“in oratory, whether it be an art or an attainment from practice only, he who has acquired such ability that he can, at his pleasure, influence the understandings of those who listen to him with some power of deciding, on questions concerning public matters, or his own private affairs, or concerning those for or against whom he speaks” (101)

This emphasis on eloquence and “practice” leads to another major tension in the piece: what the “art” of oration is. Here, Crassus makes a nice dichotomy: if dealing with general content, it is not an art; but in terms of methods about speaking, it is. Antonius seems to secure himself more on the latter with his emphasis on eloquence. But even among this, emphasis of art as method, other questions arise, like the role of knowledge as discussed above, the role of genius and natural ability (which both Crassus and Antonius value), the role of humor (a long discussion in Book II), the “labor” of training one’s voice and body (44), the role of model cases and writing (42), or the sort of training one should get more generally.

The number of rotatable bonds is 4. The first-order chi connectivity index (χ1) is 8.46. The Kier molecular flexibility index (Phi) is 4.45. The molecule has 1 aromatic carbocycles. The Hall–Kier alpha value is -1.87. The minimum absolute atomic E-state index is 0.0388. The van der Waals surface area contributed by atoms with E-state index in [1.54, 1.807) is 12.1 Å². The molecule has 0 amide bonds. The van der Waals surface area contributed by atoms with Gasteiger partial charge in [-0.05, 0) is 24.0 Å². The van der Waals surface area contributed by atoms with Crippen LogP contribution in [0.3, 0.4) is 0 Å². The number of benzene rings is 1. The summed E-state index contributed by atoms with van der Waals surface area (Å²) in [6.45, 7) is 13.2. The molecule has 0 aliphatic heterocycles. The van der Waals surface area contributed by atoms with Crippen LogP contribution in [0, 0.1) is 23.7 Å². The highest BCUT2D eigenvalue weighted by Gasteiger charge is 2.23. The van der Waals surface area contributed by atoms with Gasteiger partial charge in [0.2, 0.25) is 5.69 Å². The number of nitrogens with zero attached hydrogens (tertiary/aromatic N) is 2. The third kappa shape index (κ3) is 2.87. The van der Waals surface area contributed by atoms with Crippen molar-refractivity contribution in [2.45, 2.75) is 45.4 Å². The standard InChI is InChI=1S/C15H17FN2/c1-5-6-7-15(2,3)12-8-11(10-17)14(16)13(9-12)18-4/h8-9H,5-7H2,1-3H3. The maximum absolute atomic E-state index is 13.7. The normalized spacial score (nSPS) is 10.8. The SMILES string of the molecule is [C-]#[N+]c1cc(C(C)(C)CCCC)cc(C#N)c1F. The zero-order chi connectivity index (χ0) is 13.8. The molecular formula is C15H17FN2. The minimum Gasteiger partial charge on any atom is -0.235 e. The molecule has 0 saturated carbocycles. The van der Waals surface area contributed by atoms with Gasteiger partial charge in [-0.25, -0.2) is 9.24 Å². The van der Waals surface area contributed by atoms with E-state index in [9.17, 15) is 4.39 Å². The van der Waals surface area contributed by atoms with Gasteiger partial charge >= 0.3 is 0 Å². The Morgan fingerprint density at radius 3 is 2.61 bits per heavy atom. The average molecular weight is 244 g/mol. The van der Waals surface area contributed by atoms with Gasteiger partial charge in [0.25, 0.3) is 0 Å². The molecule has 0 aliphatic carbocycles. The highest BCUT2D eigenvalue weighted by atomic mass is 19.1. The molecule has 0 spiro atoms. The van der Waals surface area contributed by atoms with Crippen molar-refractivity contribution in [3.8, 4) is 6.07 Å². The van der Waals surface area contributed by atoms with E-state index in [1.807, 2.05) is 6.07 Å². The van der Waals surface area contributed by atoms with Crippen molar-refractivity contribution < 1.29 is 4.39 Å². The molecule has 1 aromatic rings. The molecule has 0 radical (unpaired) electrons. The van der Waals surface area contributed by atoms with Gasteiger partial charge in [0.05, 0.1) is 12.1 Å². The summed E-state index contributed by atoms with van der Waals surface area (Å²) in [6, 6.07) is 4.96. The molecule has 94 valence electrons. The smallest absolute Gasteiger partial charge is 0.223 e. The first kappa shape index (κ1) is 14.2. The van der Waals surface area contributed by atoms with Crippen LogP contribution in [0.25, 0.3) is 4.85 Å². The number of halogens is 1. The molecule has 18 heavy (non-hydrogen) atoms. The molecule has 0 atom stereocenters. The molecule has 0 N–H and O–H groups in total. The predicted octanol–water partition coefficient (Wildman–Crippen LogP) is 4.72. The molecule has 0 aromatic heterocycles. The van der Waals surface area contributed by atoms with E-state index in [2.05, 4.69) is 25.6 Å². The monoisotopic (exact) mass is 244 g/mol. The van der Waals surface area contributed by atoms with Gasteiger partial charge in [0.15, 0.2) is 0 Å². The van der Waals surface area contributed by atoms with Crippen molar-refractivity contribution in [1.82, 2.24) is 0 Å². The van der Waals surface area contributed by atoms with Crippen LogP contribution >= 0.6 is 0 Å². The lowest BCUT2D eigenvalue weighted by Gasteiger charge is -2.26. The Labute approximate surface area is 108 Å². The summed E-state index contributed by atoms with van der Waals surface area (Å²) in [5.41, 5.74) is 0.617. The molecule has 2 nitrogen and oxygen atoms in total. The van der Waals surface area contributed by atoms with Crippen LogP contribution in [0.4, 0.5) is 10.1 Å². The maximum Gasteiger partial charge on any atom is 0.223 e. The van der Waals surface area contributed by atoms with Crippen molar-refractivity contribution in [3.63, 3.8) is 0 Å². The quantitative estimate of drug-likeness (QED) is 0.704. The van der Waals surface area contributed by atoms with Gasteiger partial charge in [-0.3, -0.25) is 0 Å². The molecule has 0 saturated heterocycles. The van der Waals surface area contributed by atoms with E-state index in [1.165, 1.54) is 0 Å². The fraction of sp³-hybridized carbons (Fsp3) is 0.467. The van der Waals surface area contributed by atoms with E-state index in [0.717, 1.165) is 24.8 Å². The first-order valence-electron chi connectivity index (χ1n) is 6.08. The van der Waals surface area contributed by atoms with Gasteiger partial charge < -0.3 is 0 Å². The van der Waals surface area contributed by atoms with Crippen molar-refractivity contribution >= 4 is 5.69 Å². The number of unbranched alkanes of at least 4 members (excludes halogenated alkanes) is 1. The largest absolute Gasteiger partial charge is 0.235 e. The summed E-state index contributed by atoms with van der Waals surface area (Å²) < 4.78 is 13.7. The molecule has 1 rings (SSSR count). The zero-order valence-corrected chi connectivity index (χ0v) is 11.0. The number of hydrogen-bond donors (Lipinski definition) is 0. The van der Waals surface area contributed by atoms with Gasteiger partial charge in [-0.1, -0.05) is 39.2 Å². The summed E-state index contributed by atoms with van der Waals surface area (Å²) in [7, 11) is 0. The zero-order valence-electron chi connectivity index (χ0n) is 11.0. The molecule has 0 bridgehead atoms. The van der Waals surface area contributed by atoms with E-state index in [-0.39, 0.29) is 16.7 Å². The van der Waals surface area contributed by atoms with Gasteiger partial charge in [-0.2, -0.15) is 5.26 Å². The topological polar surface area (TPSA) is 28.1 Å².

For example, Antonius  argues that his “first precept” is for students, who have ability, to find someone they want to imitate, but he also discusses that some have a natural originality and don’t sound like others (107-110).

Reading these texts, I’m always struck by their connection–despite differences–between past and present. In light of my focuses above, I find the question of content and the role of individual ability particularly relevant, as both continue to carry into the discipline today, though they are framed more through questions of assessment and not philosophy and art. The qualifying and meta-discussions of rhetoric that characterize many of these texts and scholarship in the 20th and 21st Century seems to thread, like Daedalus’ golden spool, through the often serpentine labyrinth of what Lauer called our “dappled discipline,” past to present.